The Notch system, as part of the clock and wavefront model, forms the boundaries of the somites. DLL1 and DLL3 are Notch ligands, mutations of which cause various defects. Notch regulates HES1, which sets up the caudal half of the somite. Notch activation turns on LFNG which in turn inhibits the Notch receptor. Notch activation also turns on the HES1 gene which inactivates LFNG, re-enabling the Notch receptor, and thus accounting for the oscillating clock model. MESP2 induces the EPHA4 gene, which causes repulsive interaction that separates somites by causing segmentation. EPHA4 is restricted to the boundaries of somites. EPHB2 is also important for boundaries.
Fibronectin and N-cadherin are key to the mesenchymal-epithelial transition process in the developing embryo. The process is probably regulated by paraxis and MESP2. In turn, MESP2 is regulated by Notch signaling. Paraxis is regulated by processes involving the cytoskeleton.
The Hox genes specify somites as a whole based on their position along the anterior-posterior axis through specifying the pre-somitic mesoderm before somitogenesis occurs. After somites are made, their identity as a whole has already been determined, as is shown by the fact that transplantation of somites from one region to a completely different region results in the formation of structures usually observed in the original region. In contrast, the cells within each somite retain plasticity (the ability to form any kind of structure) until relatively late in somitic development.
In the developing vertebrate embryo, somites split to form dermatomes, skeletal muscle (myotomes), tendons and cartilage (syndetomes) and bone (sclerotomes).
Because the sclerotome differentiates before the dermatome and the myotome, the term dermomyotome refers to the combined dermatome and myotome before they separate out.
The dermatome is the dorsal portion of the paraxial mesoderm somite which gives rise to the skin (dermis). In the human embryo it arises in the third week of embryogenesis. It is formed when a dermamyotome (the remaining part of the somite left when the sclerotome migrates), splits to form the dermatome and the myotome. The dermatomes contribute to the skin, fat and connective tissue of the neck and of the trunk, though most of the skin is derived from lateral plate mesoderm.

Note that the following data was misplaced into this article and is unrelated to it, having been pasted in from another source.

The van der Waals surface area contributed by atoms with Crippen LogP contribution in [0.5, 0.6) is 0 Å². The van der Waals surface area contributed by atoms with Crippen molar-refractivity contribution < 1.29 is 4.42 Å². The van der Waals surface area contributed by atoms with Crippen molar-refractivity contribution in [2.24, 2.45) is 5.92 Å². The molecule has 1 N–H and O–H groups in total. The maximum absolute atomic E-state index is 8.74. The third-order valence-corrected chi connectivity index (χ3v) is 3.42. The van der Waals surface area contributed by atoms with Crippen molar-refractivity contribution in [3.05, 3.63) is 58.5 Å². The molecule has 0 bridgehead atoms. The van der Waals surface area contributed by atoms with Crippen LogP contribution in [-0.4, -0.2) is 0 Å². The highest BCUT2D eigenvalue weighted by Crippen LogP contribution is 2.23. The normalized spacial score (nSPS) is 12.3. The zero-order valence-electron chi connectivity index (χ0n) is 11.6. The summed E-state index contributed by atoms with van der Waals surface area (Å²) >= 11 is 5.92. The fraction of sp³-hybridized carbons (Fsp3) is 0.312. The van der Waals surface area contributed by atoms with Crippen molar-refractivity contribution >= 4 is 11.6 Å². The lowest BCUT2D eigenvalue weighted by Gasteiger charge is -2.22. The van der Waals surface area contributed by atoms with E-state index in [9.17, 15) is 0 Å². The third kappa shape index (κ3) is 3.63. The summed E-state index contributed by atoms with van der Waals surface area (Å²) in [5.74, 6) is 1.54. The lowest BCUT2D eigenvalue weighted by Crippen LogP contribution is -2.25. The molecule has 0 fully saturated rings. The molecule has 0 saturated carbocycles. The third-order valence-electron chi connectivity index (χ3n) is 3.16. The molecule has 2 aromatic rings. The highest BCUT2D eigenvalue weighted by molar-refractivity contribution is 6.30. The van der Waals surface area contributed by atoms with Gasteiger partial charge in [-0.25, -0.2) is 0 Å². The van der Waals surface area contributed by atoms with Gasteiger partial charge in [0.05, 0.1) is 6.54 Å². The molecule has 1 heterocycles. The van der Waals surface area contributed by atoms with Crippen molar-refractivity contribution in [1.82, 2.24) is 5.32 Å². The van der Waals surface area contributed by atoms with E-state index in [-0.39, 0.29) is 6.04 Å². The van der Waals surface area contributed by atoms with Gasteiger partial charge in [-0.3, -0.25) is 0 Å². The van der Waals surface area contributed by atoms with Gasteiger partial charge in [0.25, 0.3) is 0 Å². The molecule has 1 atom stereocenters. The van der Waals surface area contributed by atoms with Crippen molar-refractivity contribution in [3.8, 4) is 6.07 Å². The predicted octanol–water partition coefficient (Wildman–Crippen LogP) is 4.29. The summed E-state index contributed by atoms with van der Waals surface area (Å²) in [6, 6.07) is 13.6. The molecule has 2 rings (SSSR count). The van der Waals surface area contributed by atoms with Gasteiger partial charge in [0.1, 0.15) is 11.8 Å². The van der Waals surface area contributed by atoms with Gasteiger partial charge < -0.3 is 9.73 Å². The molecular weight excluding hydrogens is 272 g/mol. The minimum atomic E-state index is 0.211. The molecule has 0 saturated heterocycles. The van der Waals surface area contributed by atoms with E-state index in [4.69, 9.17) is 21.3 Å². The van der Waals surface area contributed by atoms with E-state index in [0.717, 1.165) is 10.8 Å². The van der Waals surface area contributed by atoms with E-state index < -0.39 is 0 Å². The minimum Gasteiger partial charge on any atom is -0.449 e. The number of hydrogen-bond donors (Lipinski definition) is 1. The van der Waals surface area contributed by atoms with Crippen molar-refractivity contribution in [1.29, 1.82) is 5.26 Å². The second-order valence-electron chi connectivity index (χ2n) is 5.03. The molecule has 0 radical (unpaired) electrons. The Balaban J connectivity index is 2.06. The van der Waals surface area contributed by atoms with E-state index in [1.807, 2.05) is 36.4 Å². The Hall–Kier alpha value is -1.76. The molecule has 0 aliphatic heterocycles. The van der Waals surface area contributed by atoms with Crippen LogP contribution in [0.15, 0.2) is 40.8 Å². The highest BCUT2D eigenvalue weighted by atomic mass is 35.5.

The myotome is that part of a somite that forms the muscles of the animal. Each myotome divides into an epaxial part (epimere), at the back, and a hypaxial part (hypomere) at the front. The myoblasts from the hypaxial division form the muscles of the thoracic and anterior abdominal walls. The epaxial muscle mass loses its segmental character to form the extensor muscles of the neck and trunk of mammals.
In fishes, salamanders, caecilians, and reptiles, the body musculature remains segmented as in the embryo, though it often becomes folded and overlapping, with epaxial and hypaxial masses divided into several distinct muscle groups.
The sclerotome forms the vertebrae and the rib cartilage and part of the occipital bone; the myotome forms the musculature of the back, the ribs and the limbs; the syndetome forms the tendons and the dermatome forms the skin on the back. In addition, the somites specify the migration paths of neural crest cells and the axons of spinal nerves. From their initial location within the somite, the sclerotome cells migrate medially towards the notochord. These cells meet the sclerotome cells from the other side to form the vertebral body. The lower half of one sclerotome fuses with the upper half of the adjacent one to form each vertebral body. From this vertebral body, sclerotome cells move dorsally and surround the developing spinal cord, forming the vertebral arch. Other cells move distally to the costal processes of thoracic vertebrae to form the ribs.
In crustacean development, a somite is a segment of the hypothetical primitive crustacean body plan. In current crustaceans, several of those somites may be fused.